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The Blackpool Streamlined Trams (Hardback)

Transport Trams

By Peter Waller
Imprint: Pen & Sword Transport
Series: Great Tramcars
Pages: 152
Illustrations: 200 colour illustrations & diagrams
ISBN: 9781526709042
Published: 30th October 2020

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In the early 1930s the tramcar in Blackpool was at a crossroads; the system needed investment in both new track and new trams whilst there was a serious threat that the ‘town’ routes – as elsewhere in Britain as operators faced the same challenges – might have been converted to bus operation.

The appointment of Walter Luff as the new general manager was, however, to prove a turning point. Working closely with English Electric, based in nearby Preston, Luff developed a series of streamlined trams – both single-deck and double-deck – that were to revolutionise the town’s tramway. By the end of 1930s, the corporation had acquired more than 100 new trams – the majority built by English Electric but with 20 coming from Brush – that ensured the survival not only of the key route along the Promenade to Fleetwood but also of the bulk of the ‘town’ routes.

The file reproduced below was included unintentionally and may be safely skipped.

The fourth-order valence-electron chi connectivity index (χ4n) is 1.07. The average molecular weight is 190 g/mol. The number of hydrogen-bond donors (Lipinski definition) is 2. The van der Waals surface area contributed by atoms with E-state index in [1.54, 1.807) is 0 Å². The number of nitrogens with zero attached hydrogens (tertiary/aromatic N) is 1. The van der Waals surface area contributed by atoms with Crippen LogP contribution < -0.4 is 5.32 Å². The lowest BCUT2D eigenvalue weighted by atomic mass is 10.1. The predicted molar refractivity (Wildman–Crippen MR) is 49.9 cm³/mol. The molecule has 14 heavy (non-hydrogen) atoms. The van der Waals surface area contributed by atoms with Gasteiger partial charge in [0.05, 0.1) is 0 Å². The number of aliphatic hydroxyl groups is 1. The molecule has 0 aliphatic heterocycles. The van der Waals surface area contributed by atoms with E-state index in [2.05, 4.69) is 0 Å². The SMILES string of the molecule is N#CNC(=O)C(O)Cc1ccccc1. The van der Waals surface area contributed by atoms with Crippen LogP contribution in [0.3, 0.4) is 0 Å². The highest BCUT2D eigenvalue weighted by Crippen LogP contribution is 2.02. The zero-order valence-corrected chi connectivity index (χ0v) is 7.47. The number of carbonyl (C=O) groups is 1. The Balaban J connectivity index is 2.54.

Over the next 70 years these trams were to form the cornerstone of the Blackpool system. Almost from the start, when a number were modified to cater for the changed requirements during the Second World War, many of the trams were rebuilt – into the power cars that worked with the trailers, for example, or the one-man operated cars of the early 1970s – that extended their lives and saw them outlast more modern designs. It was only with the modernisation of the Blackpool system in the first decade of the 20th century that, finally, they became largely obsolete but still, as part of the heritage fleet, they remain very much part of the contemporary Blackpool scene.

This book examines the history of Blackpool’s streamlined trams of the 1930s from development through to preservation.

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About Peter Waller

Brought up in Bradford, PETER WALLER grew up as the city’s trolleybus network gradually declined.


In 1986, he commenced in a career
in publishing, working for a number of years as Ian Allan Ltd’s Publisher (Books), where he oversaw the commissioning and publication of a wide range of books. The first book that he wrote was British and Irish Tramway Systems since 1945 in 1992. Since then he has written a number of books on transport subjects. Moving to Shropshire in 2007, he is now a full-time author and editor. He is also a director and secretary
of the Online Transport Archive, a director of Shrewsbury Dial-a-Ride, chairman of 
the West Shropshire Talking Newspaper, a committee member of the National Railway Heritage Awards and a past president of the Rotary Club of Shrewsbury.

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